2. But Manuel, both of Hamilton’s touches with other cars in Montreal were indeed considered racing incidents.

      1. Mark Hitchcock
        13th June 2011, 1:15

        haha yeah. People who are convinced the world is against Hamilton conveniently ignore anything to the contrary.

        1. I think most Hamilton fans are suspicious. This goes right back to 2008 with the penalty for breaking late at Fuji, and the Bourdais penalty that helped Massa get some more points. That was disgraceful and many fans see current penalties in the same light perhaps.

      2. The point we are(at least I am) trying to make is that if Lewis was in the points, what is considered a racing incident for other drivers incurs a penalty for Lewis. You are right that the Webber incident was considered a racing incident…but you recall that Webber was able to finish the race. A different story I am sure if he hadn’t/couldn’t. Schumi made two moves to protect his position from Lewis-no investigation, Lewis incurred a penalty for that in Malaysia.

        Re Canada, If Lewis had finished the race & Button or Alonso hadn’t because of these so called racing incidents, I have no doubt, he would have been penalised. I recognise that Lewis plays his part in these “racing incidents”, but for some reason, in his case – it is seen as causing a collision or some such thing, and accompanied by a penalty.

        1. So what you are saying if the situation was exactly the same, but Lewis was actually driving Button’s car…. The stewards would decide differently….

          Nice…
          Because after all, everyone is against Lewis.

          Also, that was sarcasm.

          1. The sad truth is probably. Hamilton now has a reputation, rightly or wrongly, and it would be naive to think past incidents and penalties do not influence the decisions of the stewards.

            If you apply the criteria used here then the Maldonado/Hamilton would be considered a racing incident. The die-hard Lewis fans will say he’s been targeted but Lewis may simply be a victim of inconsistent stewarding.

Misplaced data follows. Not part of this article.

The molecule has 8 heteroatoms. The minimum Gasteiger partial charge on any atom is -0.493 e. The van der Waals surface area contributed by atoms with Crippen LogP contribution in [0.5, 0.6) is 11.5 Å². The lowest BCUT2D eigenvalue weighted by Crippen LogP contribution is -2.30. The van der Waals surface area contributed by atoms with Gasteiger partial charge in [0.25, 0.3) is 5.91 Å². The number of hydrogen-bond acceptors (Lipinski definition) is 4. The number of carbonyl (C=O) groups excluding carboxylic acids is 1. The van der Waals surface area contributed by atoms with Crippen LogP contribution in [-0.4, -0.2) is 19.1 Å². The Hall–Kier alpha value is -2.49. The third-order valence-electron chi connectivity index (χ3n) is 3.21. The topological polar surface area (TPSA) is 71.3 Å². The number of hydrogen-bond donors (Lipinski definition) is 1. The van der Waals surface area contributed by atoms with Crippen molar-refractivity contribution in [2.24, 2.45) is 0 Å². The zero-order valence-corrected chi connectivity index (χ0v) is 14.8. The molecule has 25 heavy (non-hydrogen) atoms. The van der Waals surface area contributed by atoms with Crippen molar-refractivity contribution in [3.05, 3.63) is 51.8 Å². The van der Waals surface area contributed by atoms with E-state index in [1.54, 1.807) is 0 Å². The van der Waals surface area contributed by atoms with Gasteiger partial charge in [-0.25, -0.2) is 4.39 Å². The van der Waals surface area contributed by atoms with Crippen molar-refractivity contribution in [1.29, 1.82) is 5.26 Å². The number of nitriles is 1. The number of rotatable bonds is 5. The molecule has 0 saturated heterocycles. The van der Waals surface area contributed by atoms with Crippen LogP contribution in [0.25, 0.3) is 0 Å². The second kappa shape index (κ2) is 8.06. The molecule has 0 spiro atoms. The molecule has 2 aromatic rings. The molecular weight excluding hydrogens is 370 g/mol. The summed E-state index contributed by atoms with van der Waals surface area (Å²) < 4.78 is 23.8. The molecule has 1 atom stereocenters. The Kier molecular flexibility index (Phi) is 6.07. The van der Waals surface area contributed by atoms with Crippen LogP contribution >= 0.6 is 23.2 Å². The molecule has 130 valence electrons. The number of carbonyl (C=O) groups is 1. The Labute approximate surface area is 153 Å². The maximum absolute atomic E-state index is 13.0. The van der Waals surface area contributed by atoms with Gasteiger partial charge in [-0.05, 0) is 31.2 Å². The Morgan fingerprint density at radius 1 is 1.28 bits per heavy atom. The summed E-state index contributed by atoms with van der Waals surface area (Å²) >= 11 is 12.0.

2. sarcasm ignored

          3. But of course everyone is against Hamilton – after all, he is black.

            That was SARCASM as well!

            (I like Hamilton, he is entertaining, fighting, but he is in a period where he is causing more than average accidents – if I were his opponents I would get annoyed about it).

          4. @Palle

            More than average incidents?

            If you look at the monaco incidents both were racing incidents in my mind. The first one with Massa was silly from both drivers, However Schumacher had done exactly the same move twice before in the race, once on hamilton and once on Rosberg. Both drivers gave schumacher room to get past in order to avoid an incident however Massa decided to try to keep his position and turned in early to try a block and as a result hit Webber. I don’t blame Massa as this is racing and I don’t think he was purposefully trying to crash however this is where the rules seem a bit strange, If you make a move and the driver in front is good enough to notice and get out of the way then you are fine but if you make exactly the same move and the driver in front is not paying attention or decides to fight the position then you are punished why should a punishment depend on the other drivers actions?

            With the Maldonado incident you will notice if you trawl through step by step images on the net that Hamilton took exactly (pretty much to the inch) the same line as he did when he took Schumacher at the same spot, he was even further up on Maldonado up until the breaking point where Maldonado both breaked far too late and also turned in much earlier. He was clearly trying to defend the position but I am not sure he would have made it around the corner cleanly even if hamilton had not hit him. Again Schumacher gave Hamilton room knowing that they could both get around the corner if they were sensible. Again the punishment seemed to depend on the actions of the other driver as the rest of the move was exactly the same as the one on schumacher.

            The webber incident was again a racing incident as Hamilton clearly had the inside but although webber correctly gave him room, it was not enough room due to the wet conditions (although in dryer conditions I have no doubt that it would have been plenty of room) Hamiltons car seemed to understeer and a small tap in the wet unfortunately turned into a spin for webber. The overtake was perfectly legitamate and webbers intentions were in the right place.

            W